The son of a colliery electrician and the eldest of six children, Sid Chaplin was born in Shildon, County Durham. In mining areas, it was assumed that most boys would eventually work in the local pit and, in Sid's case, he was employed at 14 in a local bakery until he began his apprenticeship as a colliery blacksmith. Fascinated by words, Sid wrote articles for the local newspaper between shifts in his early days at the pit but concealed his identity because literary leanings were not thought of as 'manly' at that time.
His first publication in 1946 was a collection of short stories, 'The Leaping Lad', which won an award of £300 from the Rockefeller Trust. This enabled him to concentrate on writing for many months until his money ran out and he was forced back to the pit. in 1950, Sid joined the public relations department of the National Coal Board and moved to London as Chief Reporter for the mining magazine, 'Coal'. Returning to Newcastle several years later, he wrote more books about working class life in the region, including 'The Watchers' and 'The Day of the Sardine'. He became involved in the production of the musical play 'Close the Coalhouse Door' and writing scripts for the television series 'When the Boat Comes In'.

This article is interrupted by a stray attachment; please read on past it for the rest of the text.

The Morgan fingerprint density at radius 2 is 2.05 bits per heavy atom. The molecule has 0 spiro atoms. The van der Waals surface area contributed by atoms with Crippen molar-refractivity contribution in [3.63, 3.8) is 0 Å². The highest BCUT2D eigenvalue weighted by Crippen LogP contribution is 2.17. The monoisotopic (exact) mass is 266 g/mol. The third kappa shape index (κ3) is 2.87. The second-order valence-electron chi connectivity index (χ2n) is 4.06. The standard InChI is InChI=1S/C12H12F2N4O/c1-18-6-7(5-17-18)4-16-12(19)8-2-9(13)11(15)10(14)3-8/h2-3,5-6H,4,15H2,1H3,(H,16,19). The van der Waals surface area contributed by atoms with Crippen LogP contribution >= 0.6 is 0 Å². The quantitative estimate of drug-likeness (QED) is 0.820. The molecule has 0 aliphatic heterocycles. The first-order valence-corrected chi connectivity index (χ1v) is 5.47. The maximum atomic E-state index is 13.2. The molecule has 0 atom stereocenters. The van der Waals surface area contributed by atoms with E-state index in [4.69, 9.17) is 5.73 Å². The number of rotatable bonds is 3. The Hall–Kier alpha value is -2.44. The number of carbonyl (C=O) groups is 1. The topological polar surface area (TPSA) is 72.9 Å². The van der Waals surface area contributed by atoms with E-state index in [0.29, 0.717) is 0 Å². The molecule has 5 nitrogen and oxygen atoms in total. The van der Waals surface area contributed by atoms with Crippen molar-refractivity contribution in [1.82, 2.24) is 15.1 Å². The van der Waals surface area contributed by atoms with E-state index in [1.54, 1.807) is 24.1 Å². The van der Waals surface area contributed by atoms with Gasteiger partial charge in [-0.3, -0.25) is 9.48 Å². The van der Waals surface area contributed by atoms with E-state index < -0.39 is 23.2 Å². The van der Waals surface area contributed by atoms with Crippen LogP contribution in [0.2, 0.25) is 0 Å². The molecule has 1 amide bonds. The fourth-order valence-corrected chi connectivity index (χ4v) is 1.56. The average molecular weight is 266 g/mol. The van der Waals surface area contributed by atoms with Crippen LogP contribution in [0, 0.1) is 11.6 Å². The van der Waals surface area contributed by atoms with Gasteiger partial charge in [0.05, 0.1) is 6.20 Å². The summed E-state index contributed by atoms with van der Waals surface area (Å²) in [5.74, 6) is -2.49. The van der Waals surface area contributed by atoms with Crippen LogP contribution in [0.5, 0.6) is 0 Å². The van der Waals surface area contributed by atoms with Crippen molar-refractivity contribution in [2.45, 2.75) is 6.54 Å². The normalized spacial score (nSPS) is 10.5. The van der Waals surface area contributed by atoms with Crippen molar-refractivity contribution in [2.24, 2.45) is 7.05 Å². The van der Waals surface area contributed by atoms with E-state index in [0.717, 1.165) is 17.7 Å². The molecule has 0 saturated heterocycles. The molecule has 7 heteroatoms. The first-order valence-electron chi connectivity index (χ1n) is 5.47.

Retiring early from the NCB to work on his writing, Sid suffered a major heart attack in 1973. Four years later, he was awarded the OBE for services to the Arts in the North East, where he had helped form Northern Arts in 1961.